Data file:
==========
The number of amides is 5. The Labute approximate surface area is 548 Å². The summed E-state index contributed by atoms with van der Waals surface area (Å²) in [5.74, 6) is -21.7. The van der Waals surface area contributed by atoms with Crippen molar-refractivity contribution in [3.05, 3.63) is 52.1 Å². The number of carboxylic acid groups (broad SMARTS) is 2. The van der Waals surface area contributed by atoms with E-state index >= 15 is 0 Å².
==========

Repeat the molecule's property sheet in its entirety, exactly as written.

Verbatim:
The number of amides is 5. The Labute approximate surface area is 548 Å². The summed E-state index contributed by atoms with van der Waals surface area (Å²) in [5.74, 6) is -21.7. The van der Waals surface area contributed by atoms with Crippen molar-refractivity contribution in [3.05, 3.63) is 52.1 Å². The number of carboxylic acid groups (broad SMARTS) is 2. The van der Waals surface area contributed by atoms with E-state index >= 15 is 0 Å².